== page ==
Butler County Times Gazette
  • Here's the main purpose of 'Hometown Christmas'

  • Andover's Caring and Sharing program helped 95 needy households last holiday season, and anticipates serving a record number of families this year.

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  • The Andover Caring and Sharing program was founded in 1995 by Kay Palmer, former owner of the Andover Journal-Advocate. Its mission was to help needy families in Andover, particularly during the holidays.

    Palmer has passed on, but Caring and Sharing is going stronger than ever. Last year the non-profit organization not only helped 95 Andover households during the holiday season, it also provided the school district with money for eye exams, eye glasses, band instrument repair and its summer school lunch program. It also helped fund travel expenses to a cancer treatment center for Andover residents.

    Leon Hiebert, a longtime pastor in Andover, serves as treasurer for Hometown Christmas. It typically operates from a budget between $2,000 and $3,000, he said - although it’s difficult to put a cash value on a program that relies so heavily on donated items.

    There’s not a lot of fat in the annual report that Hiebert presents to the Andover City Council. There’s a little room for advertising. A post office box costs $26 a year, Hiebert said.

    “Our guideline is, if something is donated to us, we pass it on,” said Susan Bradley, Sharing and Caring coordinator.

    Bradley is Associate Dean of Humanities and Social Sciences for Butler Community College. She volunteers for Caring and Sharing all year long, which includes about 20 hours a week this time of year.

    About one-third of the gifts donated to Caring and Sharing are collected during Hometown Christmas.

    “The intense part of the work is from Thanksgiving on,” Bradley said. “We have a big crew of people helping us and we just identify needs from year to year. It’s a blessing to be involved.”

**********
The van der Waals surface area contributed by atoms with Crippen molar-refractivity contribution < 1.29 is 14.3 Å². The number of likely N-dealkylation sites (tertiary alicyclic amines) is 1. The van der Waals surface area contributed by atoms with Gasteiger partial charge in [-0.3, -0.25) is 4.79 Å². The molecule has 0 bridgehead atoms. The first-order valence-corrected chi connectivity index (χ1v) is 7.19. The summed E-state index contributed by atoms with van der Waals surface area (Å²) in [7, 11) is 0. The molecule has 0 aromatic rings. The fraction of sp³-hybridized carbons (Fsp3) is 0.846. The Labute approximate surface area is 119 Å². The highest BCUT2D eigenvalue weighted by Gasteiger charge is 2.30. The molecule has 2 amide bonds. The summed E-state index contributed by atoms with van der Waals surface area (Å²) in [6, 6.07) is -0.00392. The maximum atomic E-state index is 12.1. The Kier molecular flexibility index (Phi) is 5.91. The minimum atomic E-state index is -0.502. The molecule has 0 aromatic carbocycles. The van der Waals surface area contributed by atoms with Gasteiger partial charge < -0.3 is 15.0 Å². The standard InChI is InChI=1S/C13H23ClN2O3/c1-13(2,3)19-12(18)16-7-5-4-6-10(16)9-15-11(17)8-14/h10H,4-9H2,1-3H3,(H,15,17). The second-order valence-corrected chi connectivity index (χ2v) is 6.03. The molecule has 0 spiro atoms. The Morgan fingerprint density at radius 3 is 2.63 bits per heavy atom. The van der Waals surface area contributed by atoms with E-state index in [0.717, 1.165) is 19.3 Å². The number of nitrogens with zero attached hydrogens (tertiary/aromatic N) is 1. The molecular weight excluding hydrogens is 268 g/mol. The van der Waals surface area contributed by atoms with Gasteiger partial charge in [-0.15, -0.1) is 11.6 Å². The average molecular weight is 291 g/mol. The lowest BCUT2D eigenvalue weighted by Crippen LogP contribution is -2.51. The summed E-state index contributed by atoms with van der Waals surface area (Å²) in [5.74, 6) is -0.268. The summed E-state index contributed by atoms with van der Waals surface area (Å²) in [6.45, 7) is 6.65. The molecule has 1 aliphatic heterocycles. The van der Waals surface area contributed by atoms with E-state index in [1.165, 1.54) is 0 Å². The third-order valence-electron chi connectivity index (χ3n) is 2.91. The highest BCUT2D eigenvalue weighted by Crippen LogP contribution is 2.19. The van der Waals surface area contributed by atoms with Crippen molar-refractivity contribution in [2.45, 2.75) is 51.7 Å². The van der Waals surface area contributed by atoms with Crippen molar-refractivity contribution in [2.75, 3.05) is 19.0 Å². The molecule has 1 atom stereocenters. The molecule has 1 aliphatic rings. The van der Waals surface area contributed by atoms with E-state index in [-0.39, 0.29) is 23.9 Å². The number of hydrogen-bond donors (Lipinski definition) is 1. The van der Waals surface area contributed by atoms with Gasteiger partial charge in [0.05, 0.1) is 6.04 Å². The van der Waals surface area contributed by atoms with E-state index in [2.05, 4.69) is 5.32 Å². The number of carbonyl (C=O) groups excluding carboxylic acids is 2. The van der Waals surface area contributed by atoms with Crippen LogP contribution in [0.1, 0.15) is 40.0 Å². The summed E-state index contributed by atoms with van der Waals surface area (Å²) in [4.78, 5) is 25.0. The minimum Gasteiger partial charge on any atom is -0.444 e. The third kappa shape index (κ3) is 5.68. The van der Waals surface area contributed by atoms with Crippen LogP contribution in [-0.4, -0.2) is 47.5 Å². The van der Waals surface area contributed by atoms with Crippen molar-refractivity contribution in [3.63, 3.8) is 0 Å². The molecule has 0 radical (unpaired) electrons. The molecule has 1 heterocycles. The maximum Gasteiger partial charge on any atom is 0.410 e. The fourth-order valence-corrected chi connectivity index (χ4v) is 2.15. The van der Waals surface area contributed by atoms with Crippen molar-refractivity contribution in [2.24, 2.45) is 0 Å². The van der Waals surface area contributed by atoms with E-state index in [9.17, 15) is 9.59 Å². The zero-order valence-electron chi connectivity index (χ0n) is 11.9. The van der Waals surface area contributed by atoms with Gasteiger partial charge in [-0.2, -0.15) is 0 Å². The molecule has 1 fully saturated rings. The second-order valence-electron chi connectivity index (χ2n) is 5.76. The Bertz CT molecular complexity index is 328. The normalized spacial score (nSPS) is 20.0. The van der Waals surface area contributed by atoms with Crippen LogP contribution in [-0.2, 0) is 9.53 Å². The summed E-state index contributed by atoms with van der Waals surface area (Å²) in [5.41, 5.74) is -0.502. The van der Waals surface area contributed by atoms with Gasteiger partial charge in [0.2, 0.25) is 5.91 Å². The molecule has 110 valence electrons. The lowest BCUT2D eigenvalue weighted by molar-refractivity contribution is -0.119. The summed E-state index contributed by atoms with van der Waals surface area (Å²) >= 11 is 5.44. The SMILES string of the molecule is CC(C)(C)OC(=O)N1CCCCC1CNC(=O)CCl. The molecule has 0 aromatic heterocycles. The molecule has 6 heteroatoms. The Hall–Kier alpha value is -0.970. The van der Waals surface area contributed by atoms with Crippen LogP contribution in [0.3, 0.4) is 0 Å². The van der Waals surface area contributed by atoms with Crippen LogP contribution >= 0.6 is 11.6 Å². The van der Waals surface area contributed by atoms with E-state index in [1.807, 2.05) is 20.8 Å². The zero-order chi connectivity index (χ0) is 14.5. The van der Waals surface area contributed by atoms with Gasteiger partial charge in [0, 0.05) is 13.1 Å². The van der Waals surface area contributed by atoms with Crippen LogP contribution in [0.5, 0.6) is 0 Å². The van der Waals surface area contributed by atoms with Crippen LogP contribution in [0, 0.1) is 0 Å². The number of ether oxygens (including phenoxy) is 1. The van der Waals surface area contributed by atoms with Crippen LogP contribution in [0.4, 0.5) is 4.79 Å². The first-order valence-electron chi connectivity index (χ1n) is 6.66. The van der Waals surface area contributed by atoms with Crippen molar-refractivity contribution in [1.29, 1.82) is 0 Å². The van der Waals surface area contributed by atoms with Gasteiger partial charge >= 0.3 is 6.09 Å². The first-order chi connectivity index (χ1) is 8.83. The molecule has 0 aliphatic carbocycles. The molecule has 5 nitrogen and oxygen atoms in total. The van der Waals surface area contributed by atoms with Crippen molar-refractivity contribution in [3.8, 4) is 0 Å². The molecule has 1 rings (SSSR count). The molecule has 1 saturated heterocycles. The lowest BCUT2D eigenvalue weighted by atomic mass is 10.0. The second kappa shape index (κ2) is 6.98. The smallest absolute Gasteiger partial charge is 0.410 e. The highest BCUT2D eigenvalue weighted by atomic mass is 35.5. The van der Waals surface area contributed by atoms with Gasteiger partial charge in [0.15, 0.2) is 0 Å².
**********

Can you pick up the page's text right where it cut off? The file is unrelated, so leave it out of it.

Three ways you can help

    Caring and Sharing anticipates serving a record number of families this year, many with children. The Andover Police and Fire Departments assist with collection and distribution.

    All kinds of donations are accepted - canned food, unopened gifts and of course, cash. Bradley said new items for adults like razors, candles, hygiene products and gift cards from Wal-Mart or Target are always appreciated.

    If you want further information, know of a family in need or want to adopt a family, call Bradley at (316) 218-6215.

    Donations are accepted until Dec. 16, and delivery begins December 22. Here are three ways you can donate:
    1. Drop off new toys, food or other gifts at the Andover Fire Station (911 N. Andover Rd.), Andover Public Library (1511 E. Central), Equity Bank (-225 W. Central) or Timbuktu Bar and Grill (1251 N. Andover Rd.)

    2. Drop them off at Hometown Christmas, 6-8 p.m. Thursday, Dec. 8 at Central Park.

    3. Mail a check to Andover Caring and Sharing, P.O. Box 413, Andover, KS 67002.

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